CDC Survey Provides First Large Scale Data On Gay & Bisexual Population
The Centers for Disease Control and Prevention (CDC) has revealed some interesting findings regarding the gay, lesbian, and bisexual community here in the United States via the first large scale government survey targeting the community.
Less than 3 percent of the U.S. population identify themselves as gay, lesbian or bisexual, the Centers for Disease Control and Prevention reported Tuesday in the first large-scale government survey measuring Americans’ sexual orientation.
The National Health Interview Survey, which is the government’s premier tool for annually assessing Americans’ health and behaviors, found that 1.6 percent of adults self-identify as gay or lesbian, and 0.7 percent consider themselves bisexual.
The overwhelming majority of adults, 96.6 percent, labeled themselves as straight in the 2013 survey. An additional 1.1 percent declined to answer, responded “I don’t know the answer” or said they were “something else.”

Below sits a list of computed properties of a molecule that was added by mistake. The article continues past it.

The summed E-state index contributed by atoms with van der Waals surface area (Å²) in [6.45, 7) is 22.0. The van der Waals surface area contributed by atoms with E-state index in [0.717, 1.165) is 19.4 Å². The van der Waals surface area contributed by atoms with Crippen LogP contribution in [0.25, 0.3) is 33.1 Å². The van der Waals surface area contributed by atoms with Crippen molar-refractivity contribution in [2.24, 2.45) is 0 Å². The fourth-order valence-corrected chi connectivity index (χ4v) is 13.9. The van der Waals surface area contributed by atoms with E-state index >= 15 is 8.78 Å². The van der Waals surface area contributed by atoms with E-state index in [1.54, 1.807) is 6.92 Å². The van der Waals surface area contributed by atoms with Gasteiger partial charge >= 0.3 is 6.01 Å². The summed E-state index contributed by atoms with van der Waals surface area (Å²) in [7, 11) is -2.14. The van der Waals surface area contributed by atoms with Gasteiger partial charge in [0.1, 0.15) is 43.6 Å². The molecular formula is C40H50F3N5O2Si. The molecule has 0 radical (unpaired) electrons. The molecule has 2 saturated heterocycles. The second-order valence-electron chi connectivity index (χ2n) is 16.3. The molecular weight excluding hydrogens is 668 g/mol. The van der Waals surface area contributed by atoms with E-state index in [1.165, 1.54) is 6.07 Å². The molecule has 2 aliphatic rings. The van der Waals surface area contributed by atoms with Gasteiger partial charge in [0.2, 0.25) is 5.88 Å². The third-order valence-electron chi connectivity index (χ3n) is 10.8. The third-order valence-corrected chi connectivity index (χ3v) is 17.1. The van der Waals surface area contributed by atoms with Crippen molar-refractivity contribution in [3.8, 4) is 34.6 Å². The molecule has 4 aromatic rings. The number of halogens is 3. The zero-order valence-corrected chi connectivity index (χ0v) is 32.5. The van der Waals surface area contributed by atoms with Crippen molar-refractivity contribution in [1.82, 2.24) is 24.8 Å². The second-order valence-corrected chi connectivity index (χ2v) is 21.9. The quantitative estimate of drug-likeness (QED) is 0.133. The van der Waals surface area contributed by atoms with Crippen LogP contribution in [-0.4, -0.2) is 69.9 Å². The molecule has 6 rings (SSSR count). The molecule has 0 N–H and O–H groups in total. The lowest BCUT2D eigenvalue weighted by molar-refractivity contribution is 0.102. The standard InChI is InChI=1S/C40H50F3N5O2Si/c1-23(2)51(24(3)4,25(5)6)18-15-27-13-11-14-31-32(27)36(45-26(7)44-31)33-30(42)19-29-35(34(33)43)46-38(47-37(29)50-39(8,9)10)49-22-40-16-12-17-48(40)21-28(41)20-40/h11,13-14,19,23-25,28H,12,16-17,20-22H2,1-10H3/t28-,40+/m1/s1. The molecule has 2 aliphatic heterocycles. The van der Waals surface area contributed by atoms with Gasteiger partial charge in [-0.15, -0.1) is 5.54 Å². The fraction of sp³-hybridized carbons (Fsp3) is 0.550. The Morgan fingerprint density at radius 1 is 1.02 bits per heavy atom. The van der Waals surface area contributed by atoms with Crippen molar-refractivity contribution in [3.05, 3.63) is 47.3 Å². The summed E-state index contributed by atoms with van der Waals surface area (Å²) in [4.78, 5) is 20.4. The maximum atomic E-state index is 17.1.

It's pretty shocking that this is the first large-scale survey of this type measuring sexual orientation.
The CDC survey impacts government funding and the inclusion of sexual orientation in the survey is seen as a victory for the gay community, as lack of data has inhibited the government from targeting our specific health needs.
“This is a major step forward in trying to remedy some of these gaps in our understanding of the role sexual orientation and gender identity play in people’s health and in their lives,” said Gary J. Gates, a demographer at the Williams Institute, a research center at the University of California at Los Angeles that studies the lesbian, gay, bisexual and transgender (LGBT) population.
The survey also revealed some interesting comparisons between the gay community and our straight counterparts regarding issues like smoking, alcohol consumption, and HIV testing. Take a look at the infographic.
Surprised by the findings, Instincters?